From Rags to Riches: The History of the Dish Towel

The old cliché “everything old is new again” is completely true when it comes to the common dish towel. While every household has a few of these mundane, utilitarian sloggers, dish towels have again achieved popularity with budding foodies and designers. Bon Appetit magazine recently featured actress Gwyneth Paltrow. She describes her Thornback and Peel dish towel as "a standout in the kitchen."

Archeologists believe that towels were closely held as personal items (along with the ever present knife) as early as the Middle Ages. In the early nineteenth century, the "tea towel" became the linen of choice for the ladies of Victorian England who personally used tea towels when caring for their tea services to avoid breakage by careless servants. The tea towel's highly absorbent, lint-free and soft features appealed to ladies requiring the right towel to thoroughly dry their delicate china and serving pieces without scratching or leaving lint behind.

Flour sack towels are the most desirable dish towels because they are super soft, completely lint-free, absorb like a paper towel and dry faster than most kitchen towels, they add unsurpassed sparkle to dishes, glassware and windows. They make superb dusting cloths and have many culinary uses. They are used for dehydrating, straining cloths for stocks and sauces, poaching, cheese making, pastry, proofing bread, herb drying, grabbing warm dishes and they keep salads fresh for hours.

Clever marketing efforts on the part of producers and grocers of the 1800s began packaging flour, sugar and other food stuffs in cotton sacks instead of bulkier wooden barrels. The tightly woven bags that held flour and sugar were coveted for use as dish towels. Flour bags represented 42% of bag production while sugar sacks accounted for 17% of total bags manufactured. Usually, both flour and sugar bags held quantities of only five or ten pounds. Advertising slogans such as, “The best cooks are generous with sugar,” and “Food that is sweet is hard to beat,” could be found on sugar bags. Some of these were embroidered with Outline Stitch designs (sometimes Redwork) and the initials "NRA" (National Recovery Act)  as well as the words "we do our part."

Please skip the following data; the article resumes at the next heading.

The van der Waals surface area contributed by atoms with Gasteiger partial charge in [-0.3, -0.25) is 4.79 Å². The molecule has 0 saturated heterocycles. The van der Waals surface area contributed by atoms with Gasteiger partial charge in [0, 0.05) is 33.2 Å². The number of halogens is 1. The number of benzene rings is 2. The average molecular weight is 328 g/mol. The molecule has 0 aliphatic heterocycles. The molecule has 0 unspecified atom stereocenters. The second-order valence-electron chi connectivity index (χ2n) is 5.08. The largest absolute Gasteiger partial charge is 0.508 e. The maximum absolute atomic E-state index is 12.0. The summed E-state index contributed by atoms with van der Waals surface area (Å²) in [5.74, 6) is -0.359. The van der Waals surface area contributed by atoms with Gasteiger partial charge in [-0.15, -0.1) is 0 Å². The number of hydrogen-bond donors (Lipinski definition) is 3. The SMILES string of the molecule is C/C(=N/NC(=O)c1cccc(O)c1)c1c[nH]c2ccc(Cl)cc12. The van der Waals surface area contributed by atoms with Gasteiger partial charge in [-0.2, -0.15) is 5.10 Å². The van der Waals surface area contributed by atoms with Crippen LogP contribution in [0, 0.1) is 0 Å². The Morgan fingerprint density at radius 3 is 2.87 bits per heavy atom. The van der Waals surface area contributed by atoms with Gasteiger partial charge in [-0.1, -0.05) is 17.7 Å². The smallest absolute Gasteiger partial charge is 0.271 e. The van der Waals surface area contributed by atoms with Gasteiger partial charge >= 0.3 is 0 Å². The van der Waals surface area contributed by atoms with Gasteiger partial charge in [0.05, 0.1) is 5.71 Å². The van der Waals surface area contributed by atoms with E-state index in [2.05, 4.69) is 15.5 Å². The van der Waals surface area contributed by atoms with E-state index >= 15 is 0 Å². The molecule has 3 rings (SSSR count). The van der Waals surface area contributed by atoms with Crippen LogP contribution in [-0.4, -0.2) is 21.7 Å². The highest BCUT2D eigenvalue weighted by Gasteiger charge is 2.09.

In the mid-1920's, flour sack manufacturers recognized the increasing popularity of these cotton sacks with the nation’s thrifty homemakers, and began printing sackcloth (also known as “chicken linen,” "hen house linen,” or just “pretties”) with artistic patterns. Professional artists and local designers were commissioned to create the most desirable sack cloths on the market. Sellers found that they could influence the type of sugar, rice, cornmeal, flour or seed simply by the style or pattern of cloth the product was contained in. This recycling trend lasted from the mid-1920s through the Great Depression of the 1930s, and the war years of the 1940s until paper and plastic bags began to replace the cloth ones.

In our kitchen, we have an entire drawer dedicated to these venerated workhorses. We refer to them as “mupines” or “mup rags” (sorry Ross!). The term mupine most likely comes from the Italian vernacular; “moppina” (mop). But, author Joanna Clapps Herman in her essay for "Our Roots Are Deep With Passion," asserts that the term originates from the Italian word “mappina” (map) because maps used to be drawn on cloth.

The use of cloth maps is as ancient as (or even older than) the dish towel. Archaeological evidence from ancient Chinese tombs indicates that maps showing trade routes were being drawn on pieces of silk as long ago as the second century AD. In Europe, novelty silk scarves decorated with maps of spa towns were popular during the 18th and 19th centuries. It was with the outbreak of World War II, however, that the idea of printing maps on fabric really came into its own. From early in the war, British airmen were issued 'survival kits' which typically included a small saw blade, needle and thread, currency, phrase cards, a tiny compass, and, most importantly, a silk map. These durable maps were infinitely easy to conceal whether sewn into the lining of a jacket or the hem of an undergarment or hidden in the hollowed-out heel of a boot, a silk map was unlikely to be found during a prisoner search.

The Food Network's Rachel Ray has recently adopted the term "moppine" to mean a towel sewn with hand pockets to be used as a pot holder, but real cooks have been using dish towels as potholders for centuries; no special pockets needed!

No matter what you call them or where they came from, it is abundantly clear that dish towels are a mainstay of our society and are here to stay. Even in these days of computerization and technological advances, cooks and homeowners alike cannot survive with these handy tools. Besides what would we clean the screens of our iPads with otherwise?